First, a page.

Wednesday, August 20, 2008
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County sifts through budget requests

County clerk and recorder juggles high election costs

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[August 20, 2008]  Finance committee chairman Chuck Ruben thanked those that participated in the 2009 budget hearings and the county’s finance consultant, Andy Lascody.   Ruben said that there was a lot of hard work put in within the past 48 hours.  The finance committee heard budget requests from departments and individuals from 8:30 a.m. to noon on Monday and Tuesday.

The finance committee shortened the process last year by just having budget request paperwork submitted. During the morning’s hearing County Clerk and Recorder, Sally Litterly said at the conclusion of her report that she appreciated the face-to-face opportunity that the hearings provided. It gave her a chance to explain some of what goes on in her office.

Litterly said her office is a 3-fold department, 1) clerk 2) recorder and 3) election authority. She also said that the clerk and recorder positions are separated in counties that have a population over 60,000. In addition, some counties also have separate election authorities.

Her office performs a myriad of duties and diverse functions, which she touched on those with changes for the committee.

In the recording division, Litterly’s Office will be bringing everything from the 1960’s through the early 1980’s that is currently on microfilm up to date on the computer. It will cost $8,000 in funds that are already coming in to pay for this project.

Recorder fees contribute to several funds that include the clerk’s office, the county general fund, document storage, Illinois Rental Housing Authority and the Geographic Information System. Document fees would have a slight raise this year from $4.00 to $6.00, beginning December 1, 2008. Not all filings include the housing fee. GIS gets $15 of each filing.

The county highway engineer, Bret Aukamp, has assisted to see that the mapping is completed and is now taking it to different agencies and departments for online uses. It will need an administrator. Litterly pointed out that municipalities and other resources would be needed to fund its next stages of development.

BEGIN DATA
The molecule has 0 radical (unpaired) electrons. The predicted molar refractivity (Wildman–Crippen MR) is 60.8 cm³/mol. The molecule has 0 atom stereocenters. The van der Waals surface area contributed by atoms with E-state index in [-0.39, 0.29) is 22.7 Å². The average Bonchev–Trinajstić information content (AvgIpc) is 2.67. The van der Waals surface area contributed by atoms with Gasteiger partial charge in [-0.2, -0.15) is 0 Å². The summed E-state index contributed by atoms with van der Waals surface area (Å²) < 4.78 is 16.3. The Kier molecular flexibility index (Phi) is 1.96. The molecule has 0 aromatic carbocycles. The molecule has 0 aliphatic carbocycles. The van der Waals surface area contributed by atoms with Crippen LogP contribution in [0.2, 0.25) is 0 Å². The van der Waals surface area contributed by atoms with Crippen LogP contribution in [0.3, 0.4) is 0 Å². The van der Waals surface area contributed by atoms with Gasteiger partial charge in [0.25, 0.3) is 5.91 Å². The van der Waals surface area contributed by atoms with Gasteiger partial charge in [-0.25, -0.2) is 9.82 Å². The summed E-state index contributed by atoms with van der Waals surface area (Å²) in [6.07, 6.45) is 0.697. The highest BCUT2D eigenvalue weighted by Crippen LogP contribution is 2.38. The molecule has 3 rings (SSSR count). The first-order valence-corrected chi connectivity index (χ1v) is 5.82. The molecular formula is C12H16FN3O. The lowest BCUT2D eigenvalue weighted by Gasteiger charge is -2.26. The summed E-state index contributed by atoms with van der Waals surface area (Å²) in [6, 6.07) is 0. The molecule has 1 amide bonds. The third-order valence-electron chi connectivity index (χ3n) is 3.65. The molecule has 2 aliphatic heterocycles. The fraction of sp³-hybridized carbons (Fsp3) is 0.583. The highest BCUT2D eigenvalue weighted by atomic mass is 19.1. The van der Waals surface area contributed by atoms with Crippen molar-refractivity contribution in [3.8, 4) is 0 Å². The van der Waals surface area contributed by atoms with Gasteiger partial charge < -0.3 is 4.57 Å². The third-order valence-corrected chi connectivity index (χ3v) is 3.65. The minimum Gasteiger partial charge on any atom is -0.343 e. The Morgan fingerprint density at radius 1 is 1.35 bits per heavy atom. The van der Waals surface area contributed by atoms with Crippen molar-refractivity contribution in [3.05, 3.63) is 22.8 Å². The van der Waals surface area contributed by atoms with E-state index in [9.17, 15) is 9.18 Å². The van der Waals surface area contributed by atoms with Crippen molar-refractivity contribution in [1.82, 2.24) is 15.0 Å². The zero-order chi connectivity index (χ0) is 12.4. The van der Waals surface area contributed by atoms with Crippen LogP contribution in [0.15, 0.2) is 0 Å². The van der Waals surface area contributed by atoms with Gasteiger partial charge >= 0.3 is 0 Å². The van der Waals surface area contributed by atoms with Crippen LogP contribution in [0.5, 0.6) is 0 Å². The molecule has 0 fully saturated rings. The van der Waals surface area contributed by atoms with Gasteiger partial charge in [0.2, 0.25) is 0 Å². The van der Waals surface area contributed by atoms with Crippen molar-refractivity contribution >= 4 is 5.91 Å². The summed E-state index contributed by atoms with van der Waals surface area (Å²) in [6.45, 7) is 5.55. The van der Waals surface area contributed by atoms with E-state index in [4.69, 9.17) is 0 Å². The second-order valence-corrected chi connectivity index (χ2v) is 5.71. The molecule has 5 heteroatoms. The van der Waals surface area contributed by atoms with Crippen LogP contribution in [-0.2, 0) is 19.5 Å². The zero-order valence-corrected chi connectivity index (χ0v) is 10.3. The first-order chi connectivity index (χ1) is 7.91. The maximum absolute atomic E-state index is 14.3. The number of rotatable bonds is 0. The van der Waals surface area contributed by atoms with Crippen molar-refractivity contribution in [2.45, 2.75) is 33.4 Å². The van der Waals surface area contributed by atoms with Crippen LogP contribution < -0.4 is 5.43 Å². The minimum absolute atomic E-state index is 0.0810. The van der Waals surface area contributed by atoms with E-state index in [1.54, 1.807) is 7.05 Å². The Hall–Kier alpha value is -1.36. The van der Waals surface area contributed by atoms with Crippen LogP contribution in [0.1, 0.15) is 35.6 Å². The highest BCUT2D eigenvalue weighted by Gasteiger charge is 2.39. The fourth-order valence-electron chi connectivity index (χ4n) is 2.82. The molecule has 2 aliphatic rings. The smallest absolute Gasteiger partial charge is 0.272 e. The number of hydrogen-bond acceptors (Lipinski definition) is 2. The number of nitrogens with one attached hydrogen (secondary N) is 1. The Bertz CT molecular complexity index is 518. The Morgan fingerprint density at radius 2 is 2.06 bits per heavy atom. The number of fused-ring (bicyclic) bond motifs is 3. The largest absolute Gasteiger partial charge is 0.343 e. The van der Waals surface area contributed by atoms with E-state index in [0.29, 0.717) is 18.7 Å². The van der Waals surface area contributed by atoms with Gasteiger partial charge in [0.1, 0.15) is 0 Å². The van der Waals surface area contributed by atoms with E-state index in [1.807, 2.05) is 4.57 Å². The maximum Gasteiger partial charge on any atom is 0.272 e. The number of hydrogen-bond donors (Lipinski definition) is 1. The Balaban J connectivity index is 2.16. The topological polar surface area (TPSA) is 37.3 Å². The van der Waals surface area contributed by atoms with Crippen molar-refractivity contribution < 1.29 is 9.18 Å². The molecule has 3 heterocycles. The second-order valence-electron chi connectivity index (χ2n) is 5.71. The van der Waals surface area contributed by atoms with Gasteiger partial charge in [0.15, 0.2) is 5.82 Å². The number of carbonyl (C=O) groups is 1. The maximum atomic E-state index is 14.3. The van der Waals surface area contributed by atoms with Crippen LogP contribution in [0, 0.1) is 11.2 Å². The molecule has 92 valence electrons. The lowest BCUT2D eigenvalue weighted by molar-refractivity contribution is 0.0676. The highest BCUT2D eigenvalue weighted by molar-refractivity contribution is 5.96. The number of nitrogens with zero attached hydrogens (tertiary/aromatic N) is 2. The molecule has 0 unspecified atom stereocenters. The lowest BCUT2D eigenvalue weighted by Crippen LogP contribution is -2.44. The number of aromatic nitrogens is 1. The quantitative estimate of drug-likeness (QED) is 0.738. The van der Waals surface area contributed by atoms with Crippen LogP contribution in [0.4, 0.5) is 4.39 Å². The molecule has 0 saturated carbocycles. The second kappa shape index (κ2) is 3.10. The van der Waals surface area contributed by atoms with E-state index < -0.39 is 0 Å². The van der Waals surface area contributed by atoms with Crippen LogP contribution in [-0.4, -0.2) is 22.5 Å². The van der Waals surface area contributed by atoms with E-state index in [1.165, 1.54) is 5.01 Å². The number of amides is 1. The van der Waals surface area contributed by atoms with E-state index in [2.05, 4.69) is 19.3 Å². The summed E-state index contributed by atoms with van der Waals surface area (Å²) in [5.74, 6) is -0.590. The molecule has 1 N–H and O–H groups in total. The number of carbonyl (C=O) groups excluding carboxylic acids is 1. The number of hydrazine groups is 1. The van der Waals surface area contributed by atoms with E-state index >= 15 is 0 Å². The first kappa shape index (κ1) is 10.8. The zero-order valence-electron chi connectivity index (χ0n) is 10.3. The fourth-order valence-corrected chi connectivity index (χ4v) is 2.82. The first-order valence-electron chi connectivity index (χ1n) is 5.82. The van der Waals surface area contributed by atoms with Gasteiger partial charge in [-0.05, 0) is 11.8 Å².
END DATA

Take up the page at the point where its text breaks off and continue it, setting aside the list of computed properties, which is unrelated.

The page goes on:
Many of the clerk’s duties are regulated or limited by state and federal mandates. Some of the work has grant funding available which Litterly says she applies for whenever possible. The county has received federal funds in the past and hopes to in the future from a grant offered by Help America Vote Act. Litterly said that she has reapplied for more funds from this program and anything else she can find to help offset election costs.

The county has 225 election judges. The state provides speakers for election judge training, as well as Litterly and her staff and will be doing so on Thursday, September 18 at 1:00 p.m. and Wednesday, October 8th at 6:30 p.m.

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A cost that is beyond their control with elections is the amount of information on the ballot. The last election had many names and parties. The next general election will have fewer names and combination possibilities, which means that it will cost less, Litterly said.

April is going to have literally 150 different ballot styles you could vote, Litterly said, and it would include referendums. This will be a consolidated election that covers townships, parks, libraries, school, villages and cities.

However, she is watching as another election could be forced that would carry an additional cost to the county this spring. By law if there would be four times the number of position(s), plus the number file for any office in the consolidated, then that would force a primary election to be held in February.

As an example, there are usually two alderman positions per ward for the city of Lincoln on that ballot. 4 X 2 + 2 = 10. If there would be 10 candidates seek alderman for any one ward that would force a primary to be held in February.

While the alderman scenario is not likely, the office of mayor for the City of Lincoln could present that problem. Four times one position, plus one, equals five. Five candidates would have to file for the office of mayor is order to force a Primary Election.

To date three candidates have either filed or openly expressed interest, and two more are being rumored as interested.

If four or less candidates file, it would just be combined with the April election that is already slated, and would save the taxpayers thousands of dollars, Litterly explained.

$67,000 has been spent in the Primary Election also this year, Litterly said.

Ruben thanked Litterly for coming in and said that the meetings are helpful to the committee members that are not familiar with the offices. There would likely be hearings held next year with a lot of new faces coming on the board.




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